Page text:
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News from the Seventh-day Adventist World Church Headquarters
In Jamaica, visually impaired Adventist appointed senate president
Morris quoted week’s memory verse during swearing-in ceremony
May 23, 2013
Floyd Morris made history in Jamaica’s Parliament last week when he became the first visually impaired person appointed president of the Jamaican Senate, Parliament’s upper house.
Floyd Morris is the first blind president of the Jamaican Senate. He is an Adventist Church member and has advocated for the disabled community. [photo: Naphtali Junior/Jamaica Observer]
The 44 year-old Seventh-day Adventist Church member is well-known in the Caribbean island nation for his advocacy on behalf of the disabled community.
In his address during his May 17 swearing-in ceremony, Morris quoted Micah 6:8, the memory verse of the Seventh-day Adventist quarterly lesson for the past week: “He has shown you, O man, what is good; And what does the Lord require of you, but to do justly, to love mercy and to walk humbly with your God.”
In an interview, Morris said the appointment was proof of God’s faithfulness, and it came despite years of uncertainty about his life’s direction.
“What has transpired has proven to me once more that my God is real,” he said.
Jamaica’s prime minister, the Most Honourable Portia Simpson-Miller, said in an interview that she has “always admired Senator Morris’ strong sense of ethics, discipline and principled conduct.”
“I think the Senate will benefit tremendously from his leadership, and I have no doubt he will continue to be an inspiration to many, both here in Jamaica and across the globe,” Simpson-Miller said.
Morris hosts the radio program “Seeing From a Different Perspective,” and jogs each workday with the aid of his driver. He became Jamaica’s first blind senator in 1998.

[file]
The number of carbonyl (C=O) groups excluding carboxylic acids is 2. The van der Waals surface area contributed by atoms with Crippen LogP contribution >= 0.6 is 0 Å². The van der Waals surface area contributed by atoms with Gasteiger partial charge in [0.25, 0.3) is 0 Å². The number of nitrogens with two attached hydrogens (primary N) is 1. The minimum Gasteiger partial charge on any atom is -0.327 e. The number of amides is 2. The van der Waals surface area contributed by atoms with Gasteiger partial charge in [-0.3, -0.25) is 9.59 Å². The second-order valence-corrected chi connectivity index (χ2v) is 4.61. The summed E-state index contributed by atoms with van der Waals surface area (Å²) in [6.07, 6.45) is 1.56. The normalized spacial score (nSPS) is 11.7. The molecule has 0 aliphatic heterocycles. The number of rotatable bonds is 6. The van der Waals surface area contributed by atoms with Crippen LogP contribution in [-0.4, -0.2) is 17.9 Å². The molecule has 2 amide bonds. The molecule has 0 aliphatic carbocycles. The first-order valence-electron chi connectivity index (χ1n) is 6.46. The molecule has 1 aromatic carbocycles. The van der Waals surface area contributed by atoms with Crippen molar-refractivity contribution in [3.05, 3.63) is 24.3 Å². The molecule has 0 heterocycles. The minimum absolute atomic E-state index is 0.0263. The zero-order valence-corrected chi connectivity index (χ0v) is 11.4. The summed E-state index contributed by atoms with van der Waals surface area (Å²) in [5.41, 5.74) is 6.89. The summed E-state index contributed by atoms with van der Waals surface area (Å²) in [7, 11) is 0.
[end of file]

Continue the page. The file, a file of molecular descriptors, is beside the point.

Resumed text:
Morris began losing his sight at age 17 due to glaucoma, and went completely blind six years later.
He gained assistance from the Jamaica Society for the Blind where he learned to read and write Braille. He has since completed a bachelor’s degree in mass communication and a master’s degree in philosophy of government. He is now pursuing a Ph.D. in political communication.
“Persons with disability must realize that we are living in an era where opportunities for the empowerment of people with disabilities are vastly improving, especially within the context of the UN Convention on the Rights of Persons with Disabilities,” he said.
He added that one of the main goals of this parliamentary year is the passing of the National Disability Act, which he has championed since 1998.
Everett Brown, president of the Adventist Church in Jamaica, said the over 270,000-strong membership in the country was justly proud of Morris’ appointment.
“Despite his visual handicap, Senator Morris has always demonstrated his faith in God and strong Christian will to achieve, despite the odds,” Brown said. “We are sure that his commitment to his Christian ideals, coupled with his love for the Jamaican people and his impeccable character, will enable him to serve the Senate with distinction.”